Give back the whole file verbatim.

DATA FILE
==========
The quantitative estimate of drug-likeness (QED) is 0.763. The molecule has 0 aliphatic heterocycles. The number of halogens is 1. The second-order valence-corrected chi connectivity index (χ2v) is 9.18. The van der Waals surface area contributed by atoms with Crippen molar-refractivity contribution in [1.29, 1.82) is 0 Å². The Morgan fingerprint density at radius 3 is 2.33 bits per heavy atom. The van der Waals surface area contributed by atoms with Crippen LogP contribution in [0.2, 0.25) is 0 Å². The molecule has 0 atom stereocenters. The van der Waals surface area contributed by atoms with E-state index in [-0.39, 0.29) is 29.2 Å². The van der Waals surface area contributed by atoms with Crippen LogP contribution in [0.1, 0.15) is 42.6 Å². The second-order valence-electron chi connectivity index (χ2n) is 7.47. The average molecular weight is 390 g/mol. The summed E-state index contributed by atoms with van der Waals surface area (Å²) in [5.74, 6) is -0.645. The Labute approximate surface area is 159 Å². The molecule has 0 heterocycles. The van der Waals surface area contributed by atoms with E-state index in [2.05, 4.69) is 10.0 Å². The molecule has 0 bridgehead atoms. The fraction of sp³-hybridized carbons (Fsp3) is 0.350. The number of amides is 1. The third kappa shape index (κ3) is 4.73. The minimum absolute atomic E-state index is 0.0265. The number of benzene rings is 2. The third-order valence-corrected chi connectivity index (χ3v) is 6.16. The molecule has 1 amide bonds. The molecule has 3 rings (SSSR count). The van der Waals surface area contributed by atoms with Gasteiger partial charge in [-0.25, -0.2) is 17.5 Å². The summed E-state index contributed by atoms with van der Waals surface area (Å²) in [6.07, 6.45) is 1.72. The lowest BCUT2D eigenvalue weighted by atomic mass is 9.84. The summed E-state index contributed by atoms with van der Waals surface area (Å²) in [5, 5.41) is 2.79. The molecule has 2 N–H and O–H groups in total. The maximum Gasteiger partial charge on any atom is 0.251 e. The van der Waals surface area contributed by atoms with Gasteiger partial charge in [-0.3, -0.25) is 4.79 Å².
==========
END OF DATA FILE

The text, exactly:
The quantitative estimate of drug-likeness (QED) is 0.763. The molecule has 0 aliphatic heterocycles. The number of halogens is 1. The second-order valence-corrected chi connectivity index (χ2v) is 9.18. The van der Waals surface area contributed by atoms with Crippen molar-refractivity contribution in [1.29, 1.82) is 0 Å². The Morgan fingerprint density at radius 3 is 2.33 bits per heavy atom. The van der Waals surface area contributed by atoms with Crippen LogP contribution in [0.2, 0.25) is 0 Å². The molecule has 0 atom stereocenters. The van der Waals surface area contributed by atoms with E-state index in [-0.39, 0.29) is 29.2 Å². The van der Waals surface area contributed by atoms with Crippen LogP contribution in [0.1, 0.15) is 42.6 Å². The second-order valence-electron chi connectivity index (χ2n) is 7.47. The average molecular weight is 390 g/mol. The summed E-state index contributed by atoms with van der Waals surface area (Å²) in [5.74, 6) is -0.645. The Labute approximate surface area is 159 Å². The molecule has 0 heterocycles. The van der Waals surface area contributed by atoms with E-state index in [2.05, 4.69) is 10.0 Å². The molecule has 0 bridgehead atoms. The fraction of sp³-hybridized carbons (Fsp3) is 0.350. The number of amides is 1. The third kappa shape index (κ3) is 4.73. The minimum absolute atomic E-state index is 0.0265. The number of benzene rings is 2. The third-order valence-corrected chi connectivity index (χ3v) is 6.16. The molecule has 1 amide bonds. The molecule has 3 rings (SSSR count). The van der Waals surface area contributed by atoms with Gasteiger partial charge in [-0.25, -0.2) is 17.5 Å². The summed E-state index contributed by atoms with van der Waals surface area (Å²) in [6.07, 6.45) is 1.72. The lowest BCUT2D eigenvalue weighted by atomic mass is 9.84. The summed E-state index contributed by atoms with van der Waals surface area (Å²) in [5, 5.41) is 2.79. The molecule has 2 N–H and O–H groups in total. The maximum Gasteiger partial charge on any atom is 0.251 e. The van der Waals surface area contributed by atoms with Gasteiger partial charge in [-0.3, -0.25) is 4.79 Å².